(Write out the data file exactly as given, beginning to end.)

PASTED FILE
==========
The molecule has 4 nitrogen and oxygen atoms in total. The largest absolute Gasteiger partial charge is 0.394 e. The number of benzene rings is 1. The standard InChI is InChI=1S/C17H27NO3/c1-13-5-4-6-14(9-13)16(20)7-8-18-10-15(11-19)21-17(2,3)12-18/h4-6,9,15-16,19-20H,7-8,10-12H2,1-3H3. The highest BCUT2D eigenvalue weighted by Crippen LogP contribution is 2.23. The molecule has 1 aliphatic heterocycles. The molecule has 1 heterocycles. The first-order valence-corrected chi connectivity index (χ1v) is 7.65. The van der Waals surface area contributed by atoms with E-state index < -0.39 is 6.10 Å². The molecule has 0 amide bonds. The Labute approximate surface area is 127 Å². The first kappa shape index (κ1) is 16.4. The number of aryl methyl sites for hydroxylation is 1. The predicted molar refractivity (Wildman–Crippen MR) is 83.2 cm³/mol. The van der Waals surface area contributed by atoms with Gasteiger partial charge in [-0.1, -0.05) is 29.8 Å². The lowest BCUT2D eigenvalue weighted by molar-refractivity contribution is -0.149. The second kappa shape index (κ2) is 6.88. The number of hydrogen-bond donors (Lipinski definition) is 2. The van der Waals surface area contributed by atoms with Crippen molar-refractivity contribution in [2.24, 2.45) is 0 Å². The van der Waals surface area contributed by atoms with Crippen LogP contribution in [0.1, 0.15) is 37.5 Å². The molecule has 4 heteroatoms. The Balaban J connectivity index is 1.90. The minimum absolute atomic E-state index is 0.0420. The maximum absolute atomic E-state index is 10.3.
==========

The molecule has 4 nitrogen and oxygen atoms in total. The largest absolute Gasteiger partial charge is 0.394 e. The number of benzene rings is 1. The standard InChI is InChI=1S/C17H27NO3/c1-13-5-4-6-14(9-13)16(20)7-8-18-10-15(11-19)21-17(2,3)12-18/h4-6,9,15-16,19-20H,7-8,10-12H2,1-3H3. The highest BCUT2D eigenvalue weighted by Crippen LogP contribution is 2.23. The molecule has 1 aliphatic heterocycles. The molecule has 1 heterocycles. The first-order valence-corrected chi connectivity index (χ1v) is 7.65. The van der Waals surface area contributed by atoms with E-state index < -0.39 is 6.10 Å². The molecule has 0 amide bonds. The Labute approximate surface area is 127 Å². The first kappa shape index (κ1) is 16.4. The number of aryl methyl sites for hydroxylation is 1. The predicted molar refractivity (Wildman–Crippen MR) is 83.2 cm³/mol. The van der Waals surface area contributed by atoms with Gasteiger partial charge in [-0.1, -0.05) is 29.8 Å². The lowest BCUT2D eigenvalue weighted by molar-refractivity contribution is -0.149. The second kappa shape index (κ2) is 6.88. The number of hydrogen-bond donors (Lipinski definition) is 2. The van der Waals surface area contributed by atoms with Crippen molar-refractivity contribution in [2.24, 2.45) is 0 Å². The van der Waals surface area contributed by atoms with Crippen LogP contribution in [0.1, 0.15) is 37.5 Å². The molecule has 4 heteroatoms. The Balaban J connectivity index is 1.90. The minimum absolute atomic E-state index is 0.0420. The maximum absolute atomic E-state index is 10.3.